How Deferred Tax Liability Works

The deferred tax liability on a company balance sheet represents a future tax payment that the company is obligated to pay in the future.2
It is calculated as the company’s anticipated tax rate times the difference between its taxable income and accounting earnings before taxes.
Deferred tax liability is the amount of taxes a company has “underpaid” which will be made up in the future. This doesn’t mean that the company hasn’t fulfilled its tax obligations. Rather it recognizes a payment that is not yet due.
For example, a company that earned net income for the year knows it will have to pay corporate income taxes. Because the tax liability applies to the current year, it must reflect an expense for the same period.3 But the tax will not actually be paid until the next calendar year. In order to rectify the accrual cash timing difference, tax is recorded as a deferred tax liability.
Examples of Deferred Tax Liability
A common source of deferred tax liability is the difference in depreciation expense treatment by tax laws and accounting rules.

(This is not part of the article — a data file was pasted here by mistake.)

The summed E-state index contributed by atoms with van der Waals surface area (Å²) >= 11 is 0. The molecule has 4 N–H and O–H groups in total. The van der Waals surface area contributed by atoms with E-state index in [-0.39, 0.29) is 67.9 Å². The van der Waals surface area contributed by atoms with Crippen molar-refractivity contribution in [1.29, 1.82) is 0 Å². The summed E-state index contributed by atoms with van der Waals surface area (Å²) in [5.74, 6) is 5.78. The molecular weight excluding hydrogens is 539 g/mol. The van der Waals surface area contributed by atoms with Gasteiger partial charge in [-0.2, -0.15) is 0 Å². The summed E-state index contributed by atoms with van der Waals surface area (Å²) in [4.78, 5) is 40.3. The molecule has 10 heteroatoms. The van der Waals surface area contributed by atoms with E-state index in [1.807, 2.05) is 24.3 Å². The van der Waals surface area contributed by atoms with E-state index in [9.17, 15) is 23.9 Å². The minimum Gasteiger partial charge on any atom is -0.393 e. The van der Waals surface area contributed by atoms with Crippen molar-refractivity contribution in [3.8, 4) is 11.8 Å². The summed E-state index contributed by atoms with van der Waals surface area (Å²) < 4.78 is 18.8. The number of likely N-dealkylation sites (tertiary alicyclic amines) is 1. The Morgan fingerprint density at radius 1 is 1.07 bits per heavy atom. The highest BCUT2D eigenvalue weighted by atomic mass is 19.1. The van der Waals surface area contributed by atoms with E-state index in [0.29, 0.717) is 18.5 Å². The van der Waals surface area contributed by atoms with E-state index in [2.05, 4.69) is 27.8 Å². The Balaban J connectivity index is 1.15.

The depreciation expense for long-lived assets for financial statement purposes is typically calculated using a straight-line method, while tax regulations allow companies to use an accelerated depreciation method. Since the straight-line method produces lower depreciation when compared to that of the under accelerated method, a company’s accounting income is temporarily higher than its taxable income.

The company recognizes the deferred tax liability on the differential between its accounting earnings before taxes and taxable income. As the company continues depreciating its assets, the difference between straight-line depreciation and accelerated depreciation narrows, and the amount of deferred tax liability is gradually removed through a series of offsetting accounting entries.